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  • 76% of marketers think adblocking is a good thing

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    Over three quarters of those in the marketing industry believe advert-blocking software will encourage greater creativity, according to new research.

    The study by the Chartered Institute of Marketing (CIM) revealed the top priorities for the year ahead, with adblocking becoming a hot topic as another 38% believe it could cause a decline in online marketing.

    Trying to get accustomed to an increasingly shifting landscape, marketers believe new technologies such as Chatbots and Virtual Reality, as well ‘short-lived’ content that is only available for a limited on sources such as Snapchat.

    A leading priority for many marketers is personalisation, utilising user data to provide specific advertisements, but experts are encouraged by the response.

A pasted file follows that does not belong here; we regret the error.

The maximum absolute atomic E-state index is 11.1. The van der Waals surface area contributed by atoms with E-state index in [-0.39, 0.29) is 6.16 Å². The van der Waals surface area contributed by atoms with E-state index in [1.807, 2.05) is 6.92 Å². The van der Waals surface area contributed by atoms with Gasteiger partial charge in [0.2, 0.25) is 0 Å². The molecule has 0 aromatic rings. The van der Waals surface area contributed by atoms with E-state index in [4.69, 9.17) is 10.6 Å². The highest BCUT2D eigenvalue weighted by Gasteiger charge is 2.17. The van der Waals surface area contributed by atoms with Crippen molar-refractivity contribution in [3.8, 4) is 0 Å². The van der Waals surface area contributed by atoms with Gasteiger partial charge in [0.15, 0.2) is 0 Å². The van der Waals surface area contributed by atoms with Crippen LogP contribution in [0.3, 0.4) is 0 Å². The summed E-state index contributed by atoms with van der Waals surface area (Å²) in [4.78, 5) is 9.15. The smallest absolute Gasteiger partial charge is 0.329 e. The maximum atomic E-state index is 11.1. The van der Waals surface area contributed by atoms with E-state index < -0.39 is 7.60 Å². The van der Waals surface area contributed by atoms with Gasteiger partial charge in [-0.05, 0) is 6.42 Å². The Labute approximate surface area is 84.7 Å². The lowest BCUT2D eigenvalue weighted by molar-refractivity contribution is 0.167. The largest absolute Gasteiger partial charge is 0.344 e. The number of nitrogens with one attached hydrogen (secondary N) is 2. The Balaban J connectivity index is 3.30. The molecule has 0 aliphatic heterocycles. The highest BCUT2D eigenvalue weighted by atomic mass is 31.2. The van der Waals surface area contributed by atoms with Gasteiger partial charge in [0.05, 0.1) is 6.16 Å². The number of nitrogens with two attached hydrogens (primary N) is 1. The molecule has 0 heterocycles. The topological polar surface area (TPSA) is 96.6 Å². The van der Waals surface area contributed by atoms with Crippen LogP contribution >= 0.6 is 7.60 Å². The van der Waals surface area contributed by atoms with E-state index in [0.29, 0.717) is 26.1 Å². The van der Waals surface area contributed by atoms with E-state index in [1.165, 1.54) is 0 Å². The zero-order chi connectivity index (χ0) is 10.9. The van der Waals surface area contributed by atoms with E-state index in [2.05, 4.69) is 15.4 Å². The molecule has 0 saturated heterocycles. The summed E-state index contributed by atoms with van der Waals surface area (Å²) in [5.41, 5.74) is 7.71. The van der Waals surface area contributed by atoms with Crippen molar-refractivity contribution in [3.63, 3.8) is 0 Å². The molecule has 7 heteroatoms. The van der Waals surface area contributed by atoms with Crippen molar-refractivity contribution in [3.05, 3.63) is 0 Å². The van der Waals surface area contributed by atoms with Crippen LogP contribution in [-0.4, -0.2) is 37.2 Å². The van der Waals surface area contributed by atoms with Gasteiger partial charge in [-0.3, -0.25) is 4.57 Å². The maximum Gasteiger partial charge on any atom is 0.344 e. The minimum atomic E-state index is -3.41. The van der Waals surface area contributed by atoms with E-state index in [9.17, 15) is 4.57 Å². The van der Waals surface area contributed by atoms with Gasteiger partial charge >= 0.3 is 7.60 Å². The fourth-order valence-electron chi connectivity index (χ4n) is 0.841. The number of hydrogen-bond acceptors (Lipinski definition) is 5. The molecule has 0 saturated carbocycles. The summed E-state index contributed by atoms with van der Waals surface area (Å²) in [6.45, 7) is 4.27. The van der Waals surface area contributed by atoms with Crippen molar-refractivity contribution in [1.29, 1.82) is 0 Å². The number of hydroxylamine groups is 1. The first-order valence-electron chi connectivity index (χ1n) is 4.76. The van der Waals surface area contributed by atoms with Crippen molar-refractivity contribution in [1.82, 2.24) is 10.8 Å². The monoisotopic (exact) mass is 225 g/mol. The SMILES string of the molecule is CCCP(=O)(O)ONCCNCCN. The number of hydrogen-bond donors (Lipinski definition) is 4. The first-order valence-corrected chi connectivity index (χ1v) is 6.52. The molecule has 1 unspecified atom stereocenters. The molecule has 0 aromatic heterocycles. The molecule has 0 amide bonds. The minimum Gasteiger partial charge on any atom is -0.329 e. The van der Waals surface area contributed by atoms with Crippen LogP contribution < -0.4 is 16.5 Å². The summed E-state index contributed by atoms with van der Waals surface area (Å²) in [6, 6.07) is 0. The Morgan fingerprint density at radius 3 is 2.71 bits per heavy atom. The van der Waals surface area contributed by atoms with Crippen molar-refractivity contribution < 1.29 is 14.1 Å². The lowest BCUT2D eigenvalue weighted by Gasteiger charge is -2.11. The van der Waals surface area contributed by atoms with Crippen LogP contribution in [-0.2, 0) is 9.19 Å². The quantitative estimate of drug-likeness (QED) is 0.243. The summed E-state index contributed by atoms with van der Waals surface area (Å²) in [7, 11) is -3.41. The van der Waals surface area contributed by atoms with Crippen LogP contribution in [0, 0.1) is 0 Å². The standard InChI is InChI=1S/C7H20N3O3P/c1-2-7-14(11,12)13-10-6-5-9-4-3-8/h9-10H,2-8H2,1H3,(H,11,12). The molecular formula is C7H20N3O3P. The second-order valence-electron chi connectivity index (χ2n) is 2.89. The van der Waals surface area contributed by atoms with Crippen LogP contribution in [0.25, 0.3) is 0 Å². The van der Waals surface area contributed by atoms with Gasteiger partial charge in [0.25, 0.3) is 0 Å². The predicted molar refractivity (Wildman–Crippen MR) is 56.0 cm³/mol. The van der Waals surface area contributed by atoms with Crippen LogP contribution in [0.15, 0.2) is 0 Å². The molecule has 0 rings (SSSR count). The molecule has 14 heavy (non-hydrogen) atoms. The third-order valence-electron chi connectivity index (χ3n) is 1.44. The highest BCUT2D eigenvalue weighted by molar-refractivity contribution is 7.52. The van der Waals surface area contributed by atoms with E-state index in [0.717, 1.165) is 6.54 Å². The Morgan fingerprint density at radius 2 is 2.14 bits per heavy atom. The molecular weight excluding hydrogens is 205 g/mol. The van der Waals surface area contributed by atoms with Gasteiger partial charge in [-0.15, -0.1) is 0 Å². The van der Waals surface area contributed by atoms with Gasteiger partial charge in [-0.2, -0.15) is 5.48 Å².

The CIM believe the most important thing in the current market is to remain open-minded and embrace the changes the internet is bringing, saying that marketers have “a natural thirst for creativity.”

    “It was positive to see the majority of respondents rising to the challenge of ad-blocking,” said CIM Chief executive Chris Daly, “the fundamental skills of their profession in terms of delivering more personalised, targeted and influential campaigns, still sit at the core of marketers’ everyday life.”

    Understanding that digitally native services such as Amazon and Uber consistently focus and improve upon their customer experiences, nearly half of those surveyed addressed the mounting pressure to reinvent their own customer interactivity.

    For many, customer experience is becoming the primary focus of their whole business as further pressure is placed on marketing to deliver.

    “no matter what business you are in, the customer should always be at the heart of the operation,” continued Chris Daly, “Marketers have a clear role to play in demonstrating their value to the business, and for making the case for increased investment to meet their organisational goals.”

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    Toby Cruse

    All stories by: Toby Cruse